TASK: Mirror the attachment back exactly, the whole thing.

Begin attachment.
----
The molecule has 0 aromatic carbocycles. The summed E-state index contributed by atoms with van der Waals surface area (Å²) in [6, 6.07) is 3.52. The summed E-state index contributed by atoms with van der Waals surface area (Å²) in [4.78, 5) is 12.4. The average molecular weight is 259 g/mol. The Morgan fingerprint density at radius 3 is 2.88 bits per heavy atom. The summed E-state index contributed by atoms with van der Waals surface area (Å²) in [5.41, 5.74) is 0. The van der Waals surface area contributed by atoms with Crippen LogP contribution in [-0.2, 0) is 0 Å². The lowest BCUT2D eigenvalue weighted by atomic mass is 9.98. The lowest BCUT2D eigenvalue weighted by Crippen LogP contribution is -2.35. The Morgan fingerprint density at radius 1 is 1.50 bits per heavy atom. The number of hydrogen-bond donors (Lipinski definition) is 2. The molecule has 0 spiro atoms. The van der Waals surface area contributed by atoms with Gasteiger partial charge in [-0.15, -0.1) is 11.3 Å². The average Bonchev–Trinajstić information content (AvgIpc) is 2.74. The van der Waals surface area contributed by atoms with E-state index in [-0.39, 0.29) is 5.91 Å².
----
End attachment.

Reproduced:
The molecule has 0 aromatic carbocycles. The summed E-state index contributed by atoms with van der Waals surface area (Å²) in [6, 6.07) is 3.52. The summed E-state index contributed by atoms with van der Waals surface area (Å²) in [4.78, 5) is 12.4. The average molecular weight is 259 g/mol. The Morgan fingerprint density at radius 3 is 2.88 bits per heavy atom. The summed E-state index contributed by atoms with van der Waals surface area (Å²) in [5.41, 5.74) is 0. The van der Waals surface area contributed by atoms with Crippen LogP contribution in [-0.2, 0) is 0 Å². The lowest BCUT2D eigenvalue weighted by atomic mass is 9.98. The lowest BCUT2D eigenvalue weighted by Crippen LogP contribution is -2.35. The Morgan fingerprint density at radius 1 is 1.50 bits per heavy atom. The number of hydrogen-bond donors (Lipinski definition) is 2. The molecule has 0 spiro atoms. The van der Waals surface area contributed by atoms with Gasteiger partial charge in [-0.15, -0.1) is 11.3 Å². The average Bonchev–Trinajstić information content (AvgIpc) is 2.74. The van der Waals surface area contributed by atoms with E-state index in [-0.39, 0.29) is 5.91 Å².